Branch Call Number: 302 P65v
Characteristics: 418 pages : illustrations ; 24 cm


From Library Staff

Canadian psychologist Susan Pinker asserts that face-to-face human interaction is the key to health and offers practical tips for creating more intimate and community contacts in life.
"A terrific book . . . Read this book. Then talk about it--in person!--with a friend." --Daniel H. P... Read More »

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Jul 28, 2016

Audio version is well-read. Thought provoking.

ksoles Oct 06, 2014

"The Village Effect" highlights the real and tangible benefits of belonging to a community. No, virtual social networks don't count. But whether you socialize in your familial, remote Italian town, take part in a worship group or merely sit down for a family meal complete with conversation, what matters, argues Susan Pinker, is that you connect with other humans. Indeed, having people to rely upon and spend time with proves as beneficial to health as eating right and exercising. The more we isolate ourselves, the sicker we become, the more pain we experience and the sooner we die.

In a sexist but evident way, this book shows that matriarchy rules society; women position themselves as alphas in most villages and can determine who fits into the community and who sits on the fringes. Men, however, consistently display the inclination to squirrel away, especially if they're married. If they make no effort to socialize, they easily find themselves one person away from being completely alone. But interestingly, Pinker also explores the negative aspects of a close-knit circle. She cites the Ponzi schemes of Bernie Madoff and Eddie Jones as an example of the dark side to community; too much trust can backfire.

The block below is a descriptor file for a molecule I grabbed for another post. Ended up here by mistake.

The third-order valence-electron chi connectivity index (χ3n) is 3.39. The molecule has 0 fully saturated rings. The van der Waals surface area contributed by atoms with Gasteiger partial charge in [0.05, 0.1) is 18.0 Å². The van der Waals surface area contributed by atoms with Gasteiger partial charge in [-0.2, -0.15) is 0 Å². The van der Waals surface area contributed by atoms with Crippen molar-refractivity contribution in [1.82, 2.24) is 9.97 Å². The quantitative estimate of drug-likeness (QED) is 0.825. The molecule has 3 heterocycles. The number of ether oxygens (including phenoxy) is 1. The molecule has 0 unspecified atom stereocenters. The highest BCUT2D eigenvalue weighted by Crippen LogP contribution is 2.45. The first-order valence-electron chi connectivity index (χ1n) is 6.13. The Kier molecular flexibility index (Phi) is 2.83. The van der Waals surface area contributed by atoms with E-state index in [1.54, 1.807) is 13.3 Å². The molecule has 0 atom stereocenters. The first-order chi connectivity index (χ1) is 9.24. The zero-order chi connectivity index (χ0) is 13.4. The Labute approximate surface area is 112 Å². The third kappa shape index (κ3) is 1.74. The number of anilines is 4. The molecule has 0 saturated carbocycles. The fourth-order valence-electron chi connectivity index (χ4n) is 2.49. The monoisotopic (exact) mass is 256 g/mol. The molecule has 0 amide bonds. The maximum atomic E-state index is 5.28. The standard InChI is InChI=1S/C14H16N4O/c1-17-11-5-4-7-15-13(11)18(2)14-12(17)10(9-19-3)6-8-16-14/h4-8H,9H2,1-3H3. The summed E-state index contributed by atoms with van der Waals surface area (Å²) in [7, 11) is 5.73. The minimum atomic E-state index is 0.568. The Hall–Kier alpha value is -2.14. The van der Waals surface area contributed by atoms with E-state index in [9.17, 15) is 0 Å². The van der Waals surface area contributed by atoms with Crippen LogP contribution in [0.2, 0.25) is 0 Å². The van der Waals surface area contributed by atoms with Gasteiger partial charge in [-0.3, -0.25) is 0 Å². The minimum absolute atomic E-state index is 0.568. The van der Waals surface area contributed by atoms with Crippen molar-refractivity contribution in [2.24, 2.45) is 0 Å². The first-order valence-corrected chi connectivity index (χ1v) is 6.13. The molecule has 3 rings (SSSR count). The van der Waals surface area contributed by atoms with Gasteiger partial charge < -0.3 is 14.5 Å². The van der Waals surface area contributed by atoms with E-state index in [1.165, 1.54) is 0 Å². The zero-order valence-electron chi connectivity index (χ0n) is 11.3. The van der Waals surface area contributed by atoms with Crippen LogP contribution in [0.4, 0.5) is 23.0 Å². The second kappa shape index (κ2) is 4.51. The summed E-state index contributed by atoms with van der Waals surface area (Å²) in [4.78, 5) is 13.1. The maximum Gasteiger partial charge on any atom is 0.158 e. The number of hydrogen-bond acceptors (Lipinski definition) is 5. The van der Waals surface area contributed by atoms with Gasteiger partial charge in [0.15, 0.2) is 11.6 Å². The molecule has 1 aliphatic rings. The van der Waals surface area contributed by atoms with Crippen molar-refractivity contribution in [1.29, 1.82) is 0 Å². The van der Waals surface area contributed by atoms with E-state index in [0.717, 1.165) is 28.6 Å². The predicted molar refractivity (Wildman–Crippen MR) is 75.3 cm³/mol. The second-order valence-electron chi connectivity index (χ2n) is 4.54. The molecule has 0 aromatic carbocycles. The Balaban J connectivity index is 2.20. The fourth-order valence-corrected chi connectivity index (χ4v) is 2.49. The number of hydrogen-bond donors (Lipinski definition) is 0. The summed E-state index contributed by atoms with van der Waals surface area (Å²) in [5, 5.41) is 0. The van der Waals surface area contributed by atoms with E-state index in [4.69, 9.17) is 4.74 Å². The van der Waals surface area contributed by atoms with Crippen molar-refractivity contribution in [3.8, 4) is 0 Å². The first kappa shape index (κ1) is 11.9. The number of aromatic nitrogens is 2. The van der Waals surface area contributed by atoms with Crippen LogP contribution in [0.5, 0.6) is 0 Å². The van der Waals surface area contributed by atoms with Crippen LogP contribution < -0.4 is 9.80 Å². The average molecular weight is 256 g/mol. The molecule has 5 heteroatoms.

Susan Pinker writes in an unassuming manner and renders facts with a plain ease. She sites a multitude of studies but cohesively weaves them into a well-researched, decisive thesis. She also brings personality into the chapters, relaying anecdotes and adding humanity to what would otherwise read as a tedious synthesis of research papers. At times the reader wants to interject that correlation does not necessarily mean causation but overall the varied sources and results of environmental tracking get harder to ignore when they all reach the same conclusions.

"The Village Effect" ultimately proves that you cannot mentally, physically or emotionally afford to become an island unto yourself. It offers a clear indictment against solitude and of thinking that a virtual community can provide any of the mortal benefits of a physical one.


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Dec 12, 2015

Social contact around the dinner table seemed to promote family cohesion and "problem-focused coping," the auhtors write, which probably reduced the girls' risky antics later... The researchers discovered that Americans relate half as many stories at mealtimes as Norwegians do, but they explain things twice as often. And when they do, they like it to be dramatic. (Norwegian preschooler: Nils wore a green sweater to preschool today. American preschooler: Johnny threw up today and it was orange.) What's common to both statement is that they invite parents to respond - to throw the ball back to the child, who will likely toss it back again, keeping the volley going.

That's why I am suggesting that shared meals offer a head start for picking up the subtleties of language and social interaction. They also help us feel that we belong somewhere. p.120-1